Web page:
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Have you stopped to consider how quickly we become creatures of habit really fast?
For many people, the hardest thing about this whole stay at home situation – yeah, still calling it that – other than unemployment issues was that interested their life habits. It was such a shock to the system to have everything suddenly just gone. No outside commitments, no travel plans, no weekly life pattern habits outside the home. Nothing. Our culture revolves around those things, your kids sports, your work trips.
For my family, it’s our weekly local pub run called the Happy Run, our Cub Scout nights, and our outdoor group adventures with my husband’s nonprofit Remedy Alpine, or my race calendar. These things make up the hum of life. And suddenly, just like that, they were gone. And there was a void. And wow, did it feel big, getting used to a new normal.
A sudden change in life can feel so drastic and so hard. There’s a few weeks of novelty, there’s probably a few days of anger, and then just like that, you wake up and it feels normal. You’ve developed new habits, and now they are just what you do. You still miss the old stuff, but you fall into a new pattern.
This is how it was with my life outside the last few weeks. There was a period of novelty, and then there was experimentation with a new way of doing things, and then there were new habits. Just like that. Habits, by the way, bring comfort. And when the world feels unsettled, habits can feel like a big cozy blanket. For me and many Americans, my outdoor habits suddenly were even closer to home than normal. I suddenly found myself running to and from my door more than ever, or simply logging workout time in my driveway. The chickadees are out in force and the weather’s getting better. The outdoor experience itself is good, calming and good, but it’s definitely not diverse.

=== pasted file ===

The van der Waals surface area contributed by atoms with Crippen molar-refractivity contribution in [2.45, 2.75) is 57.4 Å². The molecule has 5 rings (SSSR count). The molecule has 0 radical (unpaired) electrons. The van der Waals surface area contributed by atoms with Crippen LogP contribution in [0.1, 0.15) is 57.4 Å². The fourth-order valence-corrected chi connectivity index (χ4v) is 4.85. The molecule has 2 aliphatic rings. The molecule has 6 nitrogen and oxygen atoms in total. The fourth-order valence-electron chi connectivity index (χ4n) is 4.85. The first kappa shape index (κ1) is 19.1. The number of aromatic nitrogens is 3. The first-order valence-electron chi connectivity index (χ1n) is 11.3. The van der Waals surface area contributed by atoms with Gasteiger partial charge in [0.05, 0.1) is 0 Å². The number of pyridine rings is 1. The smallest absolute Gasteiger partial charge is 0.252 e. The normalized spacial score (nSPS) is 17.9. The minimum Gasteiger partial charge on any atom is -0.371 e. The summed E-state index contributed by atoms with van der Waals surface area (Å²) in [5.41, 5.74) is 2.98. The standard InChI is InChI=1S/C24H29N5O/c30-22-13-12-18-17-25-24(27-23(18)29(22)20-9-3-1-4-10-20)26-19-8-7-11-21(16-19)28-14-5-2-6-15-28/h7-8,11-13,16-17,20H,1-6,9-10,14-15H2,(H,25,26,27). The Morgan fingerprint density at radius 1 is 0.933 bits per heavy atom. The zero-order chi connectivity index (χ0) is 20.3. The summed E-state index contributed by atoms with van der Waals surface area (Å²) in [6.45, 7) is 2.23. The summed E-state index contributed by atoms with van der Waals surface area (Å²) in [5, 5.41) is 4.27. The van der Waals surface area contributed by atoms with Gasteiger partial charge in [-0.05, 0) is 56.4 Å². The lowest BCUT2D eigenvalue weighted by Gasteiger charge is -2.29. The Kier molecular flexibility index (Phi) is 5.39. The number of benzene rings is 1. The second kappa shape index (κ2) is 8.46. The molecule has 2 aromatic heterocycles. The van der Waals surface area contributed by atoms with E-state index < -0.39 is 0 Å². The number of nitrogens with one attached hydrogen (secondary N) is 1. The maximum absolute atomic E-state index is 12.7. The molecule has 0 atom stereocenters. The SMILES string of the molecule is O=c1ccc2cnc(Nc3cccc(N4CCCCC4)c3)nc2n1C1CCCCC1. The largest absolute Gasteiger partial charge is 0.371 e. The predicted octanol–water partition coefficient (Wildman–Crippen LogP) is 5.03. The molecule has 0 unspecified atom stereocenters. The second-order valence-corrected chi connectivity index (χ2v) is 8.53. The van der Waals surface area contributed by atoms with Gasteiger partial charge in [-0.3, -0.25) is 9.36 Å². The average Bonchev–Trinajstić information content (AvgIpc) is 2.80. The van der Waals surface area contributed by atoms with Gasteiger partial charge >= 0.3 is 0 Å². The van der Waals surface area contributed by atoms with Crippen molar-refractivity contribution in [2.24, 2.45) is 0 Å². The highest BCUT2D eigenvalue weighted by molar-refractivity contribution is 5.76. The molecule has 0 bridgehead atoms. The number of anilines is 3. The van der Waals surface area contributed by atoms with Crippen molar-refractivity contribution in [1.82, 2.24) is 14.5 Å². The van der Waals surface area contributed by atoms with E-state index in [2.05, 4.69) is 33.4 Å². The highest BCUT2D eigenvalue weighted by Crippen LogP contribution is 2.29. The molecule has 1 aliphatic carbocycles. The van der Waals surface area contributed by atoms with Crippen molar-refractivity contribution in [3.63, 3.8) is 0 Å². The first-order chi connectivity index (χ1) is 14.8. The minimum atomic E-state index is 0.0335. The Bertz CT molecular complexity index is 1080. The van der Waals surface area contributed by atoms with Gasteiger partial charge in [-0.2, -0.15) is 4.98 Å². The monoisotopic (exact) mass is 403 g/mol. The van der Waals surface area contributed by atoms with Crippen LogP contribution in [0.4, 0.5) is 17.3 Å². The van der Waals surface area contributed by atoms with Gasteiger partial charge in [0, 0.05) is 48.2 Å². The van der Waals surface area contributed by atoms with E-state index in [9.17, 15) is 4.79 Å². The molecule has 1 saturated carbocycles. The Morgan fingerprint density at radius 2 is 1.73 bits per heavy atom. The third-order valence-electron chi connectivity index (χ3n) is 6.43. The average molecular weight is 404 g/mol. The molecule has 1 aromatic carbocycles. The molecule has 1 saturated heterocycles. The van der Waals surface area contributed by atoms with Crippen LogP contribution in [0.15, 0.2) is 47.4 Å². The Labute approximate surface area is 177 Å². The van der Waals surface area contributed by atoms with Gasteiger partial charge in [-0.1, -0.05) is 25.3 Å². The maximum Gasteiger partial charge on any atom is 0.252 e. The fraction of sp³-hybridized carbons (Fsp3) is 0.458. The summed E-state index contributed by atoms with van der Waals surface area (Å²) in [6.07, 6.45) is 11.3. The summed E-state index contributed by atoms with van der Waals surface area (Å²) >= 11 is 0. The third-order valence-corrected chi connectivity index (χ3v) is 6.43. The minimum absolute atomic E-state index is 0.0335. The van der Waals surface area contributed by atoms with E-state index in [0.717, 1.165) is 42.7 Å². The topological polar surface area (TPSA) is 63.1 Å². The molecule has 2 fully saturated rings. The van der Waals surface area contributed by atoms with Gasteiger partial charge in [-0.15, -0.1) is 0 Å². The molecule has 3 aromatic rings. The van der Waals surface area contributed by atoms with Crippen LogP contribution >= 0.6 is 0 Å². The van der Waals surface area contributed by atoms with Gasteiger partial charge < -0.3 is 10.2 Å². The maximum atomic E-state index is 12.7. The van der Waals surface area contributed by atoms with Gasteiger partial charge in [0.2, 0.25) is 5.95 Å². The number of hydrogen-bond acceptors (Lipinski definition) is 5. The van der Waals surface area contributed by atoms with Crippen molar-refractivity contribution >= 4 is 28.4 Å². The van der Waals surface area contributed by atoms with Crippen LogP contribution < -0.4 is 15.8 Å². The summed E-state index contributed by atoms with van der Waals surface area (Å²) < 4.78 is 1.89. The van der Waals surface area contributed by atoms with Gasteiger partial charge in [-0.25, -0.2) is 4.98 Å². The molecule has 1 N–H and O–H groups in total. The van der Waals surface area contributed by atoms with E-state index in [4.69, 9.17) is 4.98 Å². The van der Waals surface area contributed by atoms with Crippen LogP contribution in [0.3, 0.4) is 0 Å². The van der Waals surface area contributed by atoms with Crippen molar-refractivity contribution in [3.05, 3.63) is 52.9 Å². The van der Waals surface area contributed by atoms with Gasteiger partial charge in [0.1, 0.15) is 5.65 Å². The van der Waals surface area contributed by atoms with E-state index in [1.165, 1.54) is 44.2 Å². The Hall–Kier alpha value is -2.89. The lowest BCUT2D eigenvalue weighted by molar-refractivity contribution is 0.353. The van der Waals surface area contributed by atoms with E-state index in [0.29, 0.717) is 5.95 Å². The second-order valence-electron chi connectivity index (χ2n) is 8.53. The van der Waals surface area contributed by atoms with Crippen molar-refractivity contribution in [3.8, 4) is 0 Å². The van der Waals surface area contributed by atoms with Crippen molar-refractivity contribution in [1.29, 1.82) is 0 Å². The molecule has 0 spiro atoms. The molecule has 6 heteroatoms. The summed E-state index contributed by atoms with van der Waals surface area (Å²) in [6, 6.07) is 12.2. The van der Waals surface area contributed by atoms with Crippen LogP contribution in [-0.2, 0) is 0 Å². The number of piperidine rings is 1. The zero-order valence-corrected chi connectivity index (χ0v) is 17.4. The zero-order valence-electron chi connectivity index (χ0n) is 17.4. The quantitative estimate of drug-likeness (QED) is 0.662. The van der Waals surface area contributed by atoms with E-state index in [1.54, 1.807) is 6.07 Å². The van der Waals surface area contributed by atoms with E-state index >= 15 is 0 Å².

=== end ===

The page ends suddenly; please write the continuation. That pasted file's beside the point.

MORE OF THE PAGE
When I realized that was happening this week, I decided to make a little bit of an effort. It had been a while since we’ve headed into the woods behind our house. It is a true adventure as the seasons change. What we found was an absolute mess with giant ponds of ice melt everywhere. I mean, bigger than I’ve ever seen. So gross.
Then instead of taking that same walk on a different day, the kids and I drove a few miles into town to try another trail. Also gross and slush, by the way, also requiring our boots, but with an incredible view.
And finally, as the ultimate shake of my normal pattern, I tried a new running challenge. Instead of just heading out for a long run, I signed up for a 24 hour challenge. 30 miles was split over every four hours. I ran a different route each time, although a few times some of the routes shared portions. I ran at times that I don’t usually head out – at least this time of year, like 9pm, which I would never go for a run at 9pm at any time of year, or 4am, which I might do when it’s light outside. It was a great way to test myself in a way I hadn’t before. And I’m proud to say that I had a great time and I’m glad I did it. Although I think I prefer to run all the miles at once rather than split them.
As these trails continue to be disgusting for a few weeks, by the way, many Alaskans like us rely on warm and high quality rain boots to keep the gross at bay. The Xtratuf brand is a quintessential Alaska thing, but we prefer Bogs and they are Outdoor Hero of this week. They are warm, long lasting, and keep us up with all of our adventures. You’ll catch me wearing them to the grocery store, on the trail, and between the home and gym – anywhere the parking areas are too gross for regular footwear. You’ve got to be practical here in Alaska, and Bogs do the trick. Thanks for guaranteeing great adventures, Bogs.
If you want to join us outside virtually, of course, you can find us on Instagram @humansoutside and you can show us your own outdoor adventures, whether they’re in your driveway or yard or beyond, by tagging #humansoutside365. ITo win a decal, you can subscribe to our newsletter for a free chance to win.
Until next time, we’ll see you out there.